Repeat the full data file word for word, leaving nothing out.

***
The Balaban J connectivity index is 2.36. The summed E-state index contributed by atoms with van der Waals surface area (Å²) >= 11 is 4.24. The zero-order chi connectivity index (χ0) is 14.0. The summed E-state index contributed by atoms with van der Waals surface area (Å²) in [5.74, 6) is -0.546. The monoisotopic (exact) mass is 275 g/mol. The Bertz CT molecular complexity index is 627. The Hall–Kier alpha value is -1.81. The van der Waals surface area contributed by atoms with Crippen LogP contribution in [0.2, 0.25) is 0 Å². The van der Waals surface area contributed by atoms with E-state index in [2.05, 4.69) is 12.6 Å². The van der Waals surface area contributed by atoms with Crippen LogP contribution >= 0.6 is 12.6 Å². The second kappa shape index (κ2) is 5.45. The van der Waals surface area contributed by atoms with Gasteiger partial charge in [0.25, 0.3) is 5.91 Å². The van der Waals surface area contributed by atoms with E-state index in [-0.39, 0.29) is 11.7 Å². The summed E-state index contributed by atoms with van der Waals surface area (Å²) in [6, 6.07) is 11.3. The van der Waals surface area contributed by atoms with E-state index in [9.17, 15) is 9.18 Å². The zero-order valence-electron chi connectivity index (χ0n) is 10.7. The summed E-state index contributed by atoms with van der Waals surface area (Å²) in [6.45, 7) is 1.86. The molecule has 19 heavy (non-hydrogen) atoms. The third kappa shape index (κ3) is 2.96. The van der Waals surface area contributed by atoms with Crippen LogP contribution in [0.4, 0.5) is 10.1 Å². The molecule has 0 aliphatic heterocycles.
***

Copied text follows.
The Balaban J connectivity index is 2.36. The summed E-state index contributed by atoms with van der Waals surface area (Å²) >= 11 is 4.24. The zero-order chi connectivity index (χ0) is 14.0. The summed E-state index contributed by atoms with van der Waals surface area (Å²) in [5.74, 6) is -0.546. The monoisotopic (exact) mass is 275 g/mol. The Bertz CT molecular complexity index is 627. The Hall–Kier alpha value is -1.81. The van der Waals surface area contributed by atoms with Crippen LogP contribution in [0.2, 0.25) is 0 Å². The van der Waals surface area contributed by atoms with E-state index in [2.05, 4.69) is 12.6 Å². The van der Waals surface area contributed by atoms with Crippen LogP contribution >= 0.6 is 12.6 Å². The second kappa shape index (κ2) is 5.45. The van der Waals surface area contributed by atoms with Gasteiger partial charge in [0.25, 0.3) is 5.91 Å². The van der Waals surface area contributed by atoms with E-state index in [-0.39, 0.29) is 11.7 Å². The summed E-state index contributed by atoms with van der Waals surface area (Å²) in [6, 6.07) is 11.3. The van der Waals surface area contributed by atoms with E-state index in [9.17, 15) is 9.18 Å². The zero-order valence-electron chi connectivity index (χ0n) is 10.7. The summed E-state index contributed by atoms with van der Waals surface area (Å²) in [6.45, 7) is 1.86. The molecule has 19 heavy (non-hydrogen) atoms. The third kappa shape index (κ3) is 2.96. The van der Waals surface area contributed by atoms with Crippen LogP contribution in [0.4, 0.5) is 10.1 Å². The molecule has 0 aliphatic heterocycles.